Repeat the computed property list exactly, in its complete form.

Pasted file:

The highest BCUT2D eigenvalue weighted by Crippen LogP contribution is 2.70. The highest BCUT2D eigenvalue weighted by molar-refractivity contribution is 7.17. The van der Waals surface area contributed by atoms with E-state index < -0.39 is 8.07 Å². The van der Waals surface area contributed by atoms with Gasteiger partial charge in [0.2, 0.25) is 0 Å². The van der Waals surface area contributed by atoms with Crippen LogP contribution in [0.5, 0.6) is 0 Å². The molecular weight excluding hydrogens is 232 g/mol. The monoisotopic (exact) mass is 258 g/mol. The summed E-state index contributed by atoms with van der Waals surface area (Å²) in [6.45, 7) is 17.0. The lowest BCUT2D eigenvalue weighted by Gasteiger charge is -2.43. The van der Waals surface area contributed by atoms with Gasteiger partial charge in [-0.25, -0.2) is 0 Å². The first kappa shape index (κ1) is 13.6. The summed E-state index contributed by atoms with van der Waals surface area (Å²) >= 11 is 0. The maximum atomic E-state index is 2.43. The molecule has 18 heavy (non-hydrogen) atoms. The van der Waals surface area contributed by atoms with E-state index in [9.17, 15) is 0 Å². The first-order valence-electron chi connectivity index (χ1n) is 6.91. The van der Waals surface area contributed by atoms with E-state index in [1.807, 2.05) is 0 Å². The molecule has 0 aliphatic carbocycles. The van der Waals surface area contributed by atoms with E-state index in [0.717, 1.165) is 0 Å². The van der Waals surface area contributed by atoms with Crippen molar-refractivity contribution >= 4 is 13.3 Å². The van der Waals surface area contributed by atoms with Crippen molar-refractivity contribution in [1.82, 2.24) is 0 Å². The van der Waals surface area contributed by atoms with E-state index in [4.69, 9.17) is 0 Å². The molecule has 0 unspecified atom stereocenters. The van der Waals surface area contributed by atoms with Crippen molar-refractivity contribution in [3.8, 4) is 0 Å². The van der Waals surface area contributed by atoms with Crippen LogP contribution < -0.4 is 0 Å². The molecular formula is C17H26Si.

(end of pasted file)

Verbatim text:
The highest BCUT2D eigenvalue weighted by Crippen LogP contribution is 2.70. The highest BCUT2D eigenvalue weighted by molar-refractivity contribution is 7.17. The van der Waals surface area contributed by atoms with E-state index < -0.39 is 8.07 Å². The van der Waals surface area contributed by atoms with Gasteiger partial charge in [0.2, 0.25) is 0 Å². The van der Waals surface area contributed by atoms with Crippen LogP contribution in [0.5, 0.6) is 0 Å². The molecular weight excluding hydrogens is 232 g/mol. The monoisotopic (exact) mass is 258 g/mol. The summed E-state index contributed by atoms with van der Waals surface area (Å²) in [6.45, 7) is 17.0. The lowest BCUT2D eigenvalue weighted by Gasteiger charge is -2.43. The van der Waals surface area contributed by atoms with Gasteiger partial charge in [-0.25, -0.2) is 0 Å². The first kappa shape index (κ1) is 13.6. The summed E-state index contributed by atoms with van der Waals surface area (Å²) >= 11 is 0. The maximum atomic E-state index is 2.43. The molecule has 18 heavy (non-hydrogen) atoms. The van der Waals surface area contributed by atoms with E-state index in [9.17, 15) is 0 Å². The first-order valence-electron chi connectivity index (χ1n) is 6.91. The van der Waals surface area contributed by atoms with E-state index in [1.807, 2.05) is 0 Å². The molecule has 0 aliphatic carbocycles. The van der Waals surface area contributed by atoms with E-state index in [0.717, 1.165) is 0 Å². The van der Waals surface area contributed by atoms with Crippen molar-refractivity contribution >= 4 is 13.3 Å². The van der Waals surface area contributed by atoms with Crippen molar-refractivity contribution in [1.82, 2.24) is 0 Å². The van der Waals surface area contributed by atoms with E-state index in [4.69, 9.17) is 0 Å². The molecule has 0 unspecified atom stereocenters. The van der Waals surface area contributed by atoms with Crippen molar-refractivity contribution in [3.8, 4) is 0 Å². The van der Waals surface area contributed by atoms with Crippen LogP contribution < -0.4 is 0 Å². The molecular formula is C17H26Si.